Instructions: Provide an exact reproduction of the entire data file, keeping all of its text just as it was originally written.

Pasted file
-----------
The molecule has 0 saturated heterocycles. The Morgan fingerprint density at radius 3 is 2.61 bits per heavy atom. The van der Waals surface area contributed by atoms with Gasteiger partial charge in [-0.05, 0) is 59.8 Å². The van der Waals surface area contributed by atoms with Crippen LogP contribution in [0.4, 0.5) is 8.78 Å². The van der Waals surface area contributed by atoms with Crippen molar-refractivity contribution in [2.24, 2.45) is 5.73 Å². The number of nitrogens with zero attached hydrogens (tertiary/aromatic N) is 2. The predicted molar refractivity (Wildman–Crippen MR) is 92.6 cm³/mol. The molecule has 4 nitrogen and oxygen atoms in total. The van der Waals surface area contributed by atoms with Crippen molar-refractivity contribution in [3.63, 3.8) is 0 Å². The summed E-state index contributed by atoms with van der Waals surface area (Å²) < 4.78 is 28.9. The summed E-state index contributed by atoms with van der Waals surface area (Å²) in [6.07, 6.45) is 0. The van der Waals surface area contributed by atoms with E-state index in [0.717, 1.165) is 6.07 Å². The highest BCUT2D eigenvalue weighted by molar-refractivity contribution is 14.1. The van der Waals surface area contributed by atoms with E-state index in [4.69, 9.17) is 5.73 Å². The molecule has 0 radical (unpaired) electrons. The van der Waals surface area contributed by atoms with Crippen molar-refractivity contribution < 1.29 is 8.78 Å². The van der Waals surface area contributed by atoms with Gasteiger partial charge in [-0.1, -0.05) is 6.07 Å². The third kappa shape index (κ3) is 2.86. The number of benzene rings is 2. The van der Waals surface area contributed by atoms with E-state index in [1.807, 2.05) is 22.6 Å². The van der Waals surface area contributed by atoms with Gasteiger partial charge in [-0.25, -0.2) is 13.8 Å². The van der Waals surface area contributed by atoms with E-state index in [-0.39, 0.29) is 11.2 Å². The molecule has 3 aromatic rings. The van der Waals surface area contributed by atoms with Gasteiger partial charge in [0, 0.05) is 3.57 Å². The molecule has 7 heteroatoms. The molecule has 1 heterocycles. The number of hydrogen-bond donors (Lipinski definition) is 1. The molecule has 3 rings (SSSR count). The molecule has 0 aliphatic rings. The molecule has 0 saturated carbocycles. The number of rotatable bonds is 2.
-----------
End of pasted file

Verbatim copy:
The molecule has 0 saturated heterocycles. The Morgan fingerprint density at radius 3 is 2.61 bits per heavy atom. The van der Waals surface area contributed by atoms with Gasteiger partial charge in [-0.05, 0) is 59.8 Å². The van der Waals surface area contributed by atoms with Crippen LogP contribution in [0.4, 0.5) is 8.78 Å². The van der Waals surface area contributed by atoms with Crippen molar-refractivity contribution in [2.24, 2.45) is 5.73 Å². The number of nitrogens with zero attached hydrogens (tertiary/aromatic N) is 2. The predicted molar refractivity (Wildman–Crippen MR) is 92.6 cm³/mol. The molecule has 4 nitrogen and oxygen atoms in total. The van der Waals surface area contributed by atoms with Crippen molar-refractivity contribution in [3.63, 3.8) is 0 Å². The summed E-state index contributed by atoms with van der Waals surface area (Å²) < 4.78 is 28.9. The summed E-state index contributed by atoms with van der Waals surface area (Å²) in [6.07, 6.45) is 0. The van der Waals surface area contributed by atoms with E-state index in [0.717, 1.165) is 6.07 Å². The highest BCUT2D eigenvalue weighted by molar-refractivity contribution is 14.1. The van der Waals surface area contributed by atoms with E-state index in [4.69, 9.17) is 5.73 Å². The molecule has 0 radical (unpaired) electrons. The van der Waals surface area contributed by atoms with Crippen molar-refractivity contribution < 1.29 is 8.78 Å². The van der Waals surface area contributed by atoms with Gasteiger partial charge in [-0.1, -0.05) is 6.07 Å². The third kappa shape index (κ3) is 2.86. The number of benzene rings is 2. The van der Waals surface area contributed by atoms with E-state index in [1.807, 2.05) is 22.6 Å². The van der Waals surface area contributed by atoms with Gasteiger partial charge in [-0.25, -0.2) is 13.8 Å². The van der Waals surface area contributed by atoms with E-state index in [-0.39, 0.29) is 11.2 Å². The molecule has 3 aromatic rings. The van der Waals surface area contributed by atoms with Gasteiger partial charge in [0, 0.05) is 3.57 Å². The molecule has 7 heteroatoms. The molecule has 1 heterocycles. The number of hydrogen-bond donors (Lipinski definition) is 1. The molecule has 3 rings (SSSR count). The molecule has 0 aliphatic rings. The molecule has 0 saturated carbocycles. The number of rotatable bonds is 2.